The department of higher education is responsible for overseeing universities, colleges, and higher education institution. It works to maintain educational standards, promote research, and improve the quality of higher education across the country. Additionally, the University Grants Commission (UGC) was established by the University Grants Commission Act, 1956.

The main aim of UGC is to ensure and promote educational standards in India's universities and colleges. It provides fundings, sets guidelines, and monitors the quality of education to enhance the overall educational experience for students.

Judicial Analysis
Rithvik K.R. V. Union of India MANU/KA/1765/2015
This case talks about the deficiency in admission process. In this case, 4 students applied for admission to KIMS under the management quota for the MBBS course for the academic year of 2014 to 2015. They paid fees and donations totaling approximately 8 lakhs. Additionally, one student's father signed an undertaking stating that the admission was provisional and subject to approval from RGUHS Or MCI, and that the college would not be responsible if the approval was not granted. Later, three of these students were discharged from the college because their admission exceeded the college's capacity. However, the college discharged them after the deadline for admissions had passes for that academic year.

  • Whether there was a deficiency in service by the college authorities admission process?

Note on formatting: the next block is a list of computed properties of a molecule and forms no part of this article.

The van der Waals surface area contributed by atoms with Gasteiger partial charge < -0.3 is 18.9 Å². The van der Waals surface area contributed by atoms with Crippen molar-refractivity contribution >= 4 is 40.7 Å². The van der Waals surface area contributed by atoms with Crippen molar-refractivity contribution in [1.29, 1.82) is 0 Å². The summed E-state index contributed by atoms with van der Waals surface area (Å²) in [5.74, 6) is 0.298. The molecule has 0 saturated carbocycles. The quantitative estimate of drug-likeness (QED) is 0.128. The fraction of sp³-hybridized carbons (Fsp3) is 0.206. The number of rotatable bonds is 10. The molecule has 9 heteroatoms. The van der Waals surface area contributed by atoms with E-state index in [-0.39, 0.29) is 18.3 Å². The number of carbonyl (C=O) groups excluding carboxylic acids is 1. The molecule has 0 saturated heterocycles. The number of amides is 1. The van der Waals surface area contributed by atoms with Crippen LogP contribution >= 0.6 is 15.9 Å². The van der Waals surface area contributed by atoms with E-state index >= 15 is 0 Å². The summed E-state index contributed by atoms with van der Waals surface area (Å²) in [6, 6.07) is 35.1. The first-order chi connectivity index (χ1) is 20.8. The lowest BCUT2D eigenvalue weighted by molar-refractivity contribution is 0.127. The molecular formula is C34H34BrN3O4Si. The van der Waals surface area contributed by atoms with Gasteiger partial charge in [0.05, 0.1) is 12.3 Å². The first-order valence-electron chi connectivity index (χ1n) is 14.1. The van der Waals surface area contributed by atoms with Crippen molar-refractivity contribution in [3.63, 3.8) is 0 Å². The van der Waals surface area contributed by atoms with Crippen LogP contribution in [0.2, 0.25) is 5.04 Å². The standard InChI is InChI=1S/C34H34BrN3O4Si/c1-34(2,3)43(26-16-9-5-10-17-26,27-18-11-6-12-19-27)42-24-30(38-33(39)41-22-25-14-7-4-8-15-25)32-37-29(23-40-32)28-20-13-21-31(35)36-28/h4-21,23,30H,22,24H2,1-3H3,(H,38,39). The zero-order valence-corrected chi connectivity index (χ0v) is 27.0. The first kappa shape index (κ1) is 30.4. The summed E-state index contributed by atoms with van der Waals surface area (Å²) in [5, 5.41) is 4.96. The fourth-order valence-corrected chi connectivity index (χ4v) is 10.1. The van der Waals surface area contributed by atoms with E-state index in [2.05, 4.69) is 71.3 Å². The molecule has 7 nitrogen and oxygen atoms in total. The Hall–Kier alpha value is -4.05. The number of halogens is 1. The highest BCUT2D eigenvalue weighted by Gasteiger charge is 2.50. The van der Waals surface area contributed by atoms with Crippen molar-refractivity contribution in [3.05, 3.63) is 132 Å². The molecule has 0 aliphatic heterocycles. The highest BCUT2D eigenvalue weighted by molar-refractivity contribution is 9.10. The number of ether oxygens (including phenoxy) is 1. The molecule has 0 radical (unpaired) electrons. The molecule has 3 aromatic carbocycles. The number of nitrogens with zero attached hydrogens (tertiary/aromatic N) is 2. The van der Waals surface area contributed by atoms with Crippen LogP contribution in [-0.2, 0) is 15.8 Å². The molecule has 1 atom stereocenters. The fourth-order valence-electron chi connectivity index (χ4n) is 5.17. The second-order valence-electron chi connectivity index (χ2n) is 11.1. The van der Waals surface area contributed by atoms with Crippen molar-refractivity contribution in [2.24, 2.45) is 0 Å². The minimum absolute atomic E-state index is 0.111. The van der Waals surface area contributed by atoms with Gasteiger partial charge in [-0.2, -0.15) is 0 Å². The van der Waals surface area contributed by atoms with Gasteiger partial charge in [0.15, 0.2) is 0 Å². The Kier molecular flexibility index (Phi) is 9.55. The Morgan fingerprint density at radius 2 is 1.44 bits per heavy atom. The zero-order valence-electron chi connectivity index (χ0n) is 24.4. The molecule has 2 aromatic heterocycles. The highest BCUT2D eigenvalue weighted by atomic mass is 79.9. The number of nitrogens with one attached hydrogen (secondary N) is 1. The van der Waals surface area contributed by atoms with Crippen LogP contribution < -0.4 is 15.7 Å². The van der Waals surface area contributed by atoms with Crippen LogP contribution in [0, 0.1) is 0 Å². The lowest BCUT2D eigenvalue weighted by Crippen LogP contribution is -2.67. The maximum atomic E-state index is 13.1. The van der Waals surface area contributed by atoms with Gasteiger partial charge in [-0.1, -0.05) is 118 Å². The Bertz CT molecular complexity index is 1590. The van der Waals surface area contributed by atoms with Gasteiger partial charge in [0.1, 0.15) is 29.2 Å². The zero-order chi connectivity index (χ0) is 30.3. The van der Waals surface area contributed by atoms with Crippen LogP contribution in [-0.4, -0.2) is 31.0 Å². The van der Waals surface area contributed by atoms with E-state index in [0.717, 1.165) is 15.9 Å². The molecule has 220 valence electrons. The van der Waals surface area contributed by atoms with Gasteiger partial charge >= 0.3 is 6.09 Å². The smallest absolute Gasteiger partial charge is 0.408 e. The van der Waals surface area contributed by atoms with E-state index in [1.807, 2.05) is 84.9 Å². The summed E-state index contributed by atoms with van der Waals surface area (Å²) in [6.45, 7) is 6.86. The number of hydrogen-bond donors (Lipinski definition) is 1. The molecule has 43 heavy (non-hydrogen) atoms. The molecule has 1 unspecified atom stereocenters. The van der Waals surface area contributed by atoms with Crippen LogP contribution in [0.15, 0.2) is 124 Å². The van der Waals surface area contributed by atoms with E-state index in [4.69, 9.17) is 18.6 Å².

Judgement: The court criticized the college for obtaining undertakings from parents and accepting large donations, ordering the medical council of India and the Central Government to address this issue seriously. They were instructed to enhance transparency in the admission process, particularly for management quota, by adopting more technology-based methods. Additionally, the high court rebuked the college for not discharging students with illegal admissions and failing to refund their dees before the admission deadline. This negligence led to the students losing an academic year and facing unnecessary legal battles, causing immense mental distress. As a result, the High Court directed the college to compensate each of the three affected students with Rs. 1 crore and refund the amount they paid for the admission.[35]

Bihar School Examination Board V. Suresh Prasad Sinha MANU/SC/1605/2009
In this case, the definition of commercial activity under the consumer protection act, 1986 has been discussed. Here, the appellant board did not publish the result of the respondent's son in the senior secondary examination. Consequently, the respondent's son had to re appear for the examination and lost one year. Seeking compensation, the respondent filed a consumer complaint with the district forum in Patna, which ordered compensation. The appellant board's subsequent appeals to the state commission and national commission were also dismissed. Therefore, the appellant filed an appeal to the supreme court through special leave under Article 136 of the Indian Constitution, seeking relief.